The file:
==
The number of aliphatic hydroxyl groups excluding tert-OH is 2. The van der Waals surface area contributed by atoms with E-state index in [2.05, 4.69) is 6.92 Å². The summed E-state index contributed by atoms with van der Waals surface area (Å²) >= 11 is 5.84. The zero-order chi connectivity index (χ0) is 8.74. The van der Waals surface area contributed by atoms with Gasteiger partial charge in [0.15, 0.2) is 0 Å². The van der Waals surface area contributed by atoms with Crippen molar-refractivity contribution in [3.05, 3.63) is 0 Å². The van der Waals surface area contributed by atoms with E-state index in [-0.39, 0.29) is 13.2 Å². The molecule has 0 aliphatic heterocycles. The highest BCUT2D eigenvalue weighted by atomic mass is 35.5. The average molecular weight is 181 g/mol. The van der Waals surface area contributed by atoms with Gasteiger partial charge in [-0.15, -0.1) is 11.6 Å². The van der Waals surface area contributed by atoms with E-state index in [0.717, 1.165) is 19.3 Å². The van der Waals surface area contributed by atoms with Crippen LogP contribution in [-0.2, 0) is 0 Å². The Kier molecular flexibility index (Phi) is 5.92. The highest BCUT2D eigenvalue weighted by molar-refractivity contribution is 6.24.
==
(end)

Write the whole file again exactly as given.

The number of aliphatic hydroxyl groups excluding tert-OH is 2. The van der Waals surface area contributed by atoms with E-state index in [2.05, 4.69) is 6.92 Å². The summed E-state index contributed by atoms with van der Waals surface area (Å²) >= 11 is 5.84. The zero-order chi connectivity index (χ0) is 8.74. The van der Waals surface area contributed by atoms with Gasteiger partial charge in [0.15, 0.2) is 0 Å². The van der Waals surface area contributed by atoms with Crippen molar-refractivity contribution in [3.05, 3.63) is 0 Å². The van der Waals surface area contributed by atoms with E-state index in [-0.39, 0.29) is 13.2 Å². The molecule has 0 aliphatic heterocycles. The highest BCUT2D eigenvalue weighted by atomic mass is 35.5. The average molecular weight is 181 g/mol. The van der Waals surface area contributed by atoms with Gasteiger partial charge in [-0.15, -0.1) is 11.6 Å². The van der Waals surface area contributed by atoms with E-state index in [0.717, 1.165) is 19.3 Å². The van der Waals surface area contributed by atoms with Crippen LogP contribution in [-0.2, 0) is 0 Å². The Kier molecular flexibility index (Phi) is 5.92. The highest BCUT2D eigenvalue weighted by molar-refractivity contribution is 6.24.